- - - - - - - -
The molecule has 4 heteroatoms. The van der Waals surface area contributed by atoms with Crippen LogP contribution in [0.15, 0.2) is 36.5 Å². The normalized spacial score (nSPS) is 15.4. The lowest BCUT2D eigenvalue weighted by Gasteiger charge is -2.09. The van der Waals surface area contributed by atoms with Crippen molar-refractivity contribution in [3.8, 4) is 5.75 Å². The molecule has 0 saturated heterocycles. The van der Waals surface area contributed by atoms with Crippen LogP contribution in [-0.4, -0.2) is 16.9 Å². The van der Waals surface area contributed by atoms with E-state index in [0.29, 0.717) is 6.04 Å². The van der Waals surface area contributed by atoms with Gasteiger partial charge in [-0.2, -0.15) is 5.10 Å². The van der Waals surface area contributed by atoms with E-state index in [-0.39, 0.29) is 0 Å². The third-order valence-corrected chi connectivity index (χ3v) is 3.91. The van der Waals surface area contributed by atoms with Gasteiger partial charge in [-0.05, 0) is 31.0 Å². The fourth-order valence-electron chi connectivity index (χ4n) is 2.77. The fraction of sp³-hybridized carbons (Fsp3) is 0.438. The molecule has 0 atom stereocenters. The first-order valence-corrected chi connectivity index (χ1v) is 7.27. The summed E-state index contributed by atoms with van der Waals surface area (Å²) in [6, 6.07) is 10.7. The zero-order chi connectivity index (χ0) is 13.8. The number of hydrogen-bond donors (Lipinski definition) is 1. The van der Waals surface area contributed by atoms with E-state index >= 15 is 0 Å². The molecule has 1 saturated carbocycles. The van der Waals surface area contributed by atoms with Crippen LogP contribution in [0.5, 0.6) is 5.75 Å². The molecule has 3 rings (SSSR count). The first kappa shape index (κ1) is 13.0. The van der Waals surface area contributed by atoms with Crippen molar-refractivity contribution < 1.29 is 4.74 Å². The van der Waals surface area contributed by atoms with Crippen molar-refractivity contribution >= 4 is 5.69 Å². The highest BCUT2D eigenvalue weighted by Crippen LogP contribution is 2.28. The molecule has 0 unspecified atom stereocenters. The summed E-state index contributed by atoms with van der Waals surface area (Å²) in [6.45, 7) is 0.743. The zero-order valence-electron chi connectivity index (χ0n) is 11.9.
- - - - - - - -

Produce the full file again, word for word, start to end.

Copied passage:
The molecule has 4 heteroatoms. The van der Waals surface area contributed by atoms with Crippen LogP contribution in [0.15, 0.2) is 36.5 Å². The normalized spacial score (nSPS) is 15.4. The lowest BCUT2D eigenvalue weighted by Gasteiger charge is -2.09. The van der Waals surface area contributed by atoms with Crippen molar-refractivity contribution in [3.8, 4) is 5.75 Å². The molecule has 0 saturated heterocycles. The van der Waals surface area contributed by atoms with Crippen LogP contribution in [-0.4, -0.2) is 16.9 Å². The van der Waals surface area contributed by atoms with E-state index in [0.29, 0.717) is 6.04 Å². The van der Waals surface area contributed by atoms with Gasteiger partial charge in [-0.2, -0.15) is 5.10 Å². The van der Waals surface area contributed by atoms with E-state index in [-0.39, 0.29) is 0 Å². The third-order valence-corrected chi connectivity index (χ3v) is 3.91. The van der Waals surface area contributed by atoms with Gasteiger partial charge in [-0.05, 0) is 31.0 Å². The fourth-order valence-electron chi connectivity index (χ4n) is 2.77. The fraction of sp³-hybridized carbons (Fsp3) is 0.438. The molecule has 0 atom stereocenters. The first-order valence-corrected chi connectivity index (χ1v) is 7.27. The summed E-state index contributed by atoms with van der Waals surface area (Å²) in [6, 6.07) is 10.7. The zero-order chi connectivity index (χ0) is 13.8. The number of hydrogen-bond donors (Lipinski definition) is 1. The van der Waals surface area contributed by atoms with E-state index >= 15 is 0 Å². The molecule has 1 saturated carbocycles. The van der Waals surface area contributed by atoms with Crippen LogP contribution in [0.5, 0.6) is 5.75 Å². The molecule has 3 rings (SSSR count). The first kappa shape index (κ1) is 13.0. The van der Waals surface area contributed by atoms with Crippen molar-refractivity contribution < 1.29 is 4.74 Å². The van der Waals surface area contributed by atoms with Crippen molar-refractivity contribution >= 4 is 5.69 Å². The highest BCUT2D eigenvalue weighted by Crippen LogP contribution is 2.28. The molecule has 0 unspecified atom stereocenters. The summed E-state index contributed by atoms with van der Waals surface area (Å²) in [6.45, 7) is 0.743. The zero-order valence-electron chi connectivity index (χ0n) is 11.9.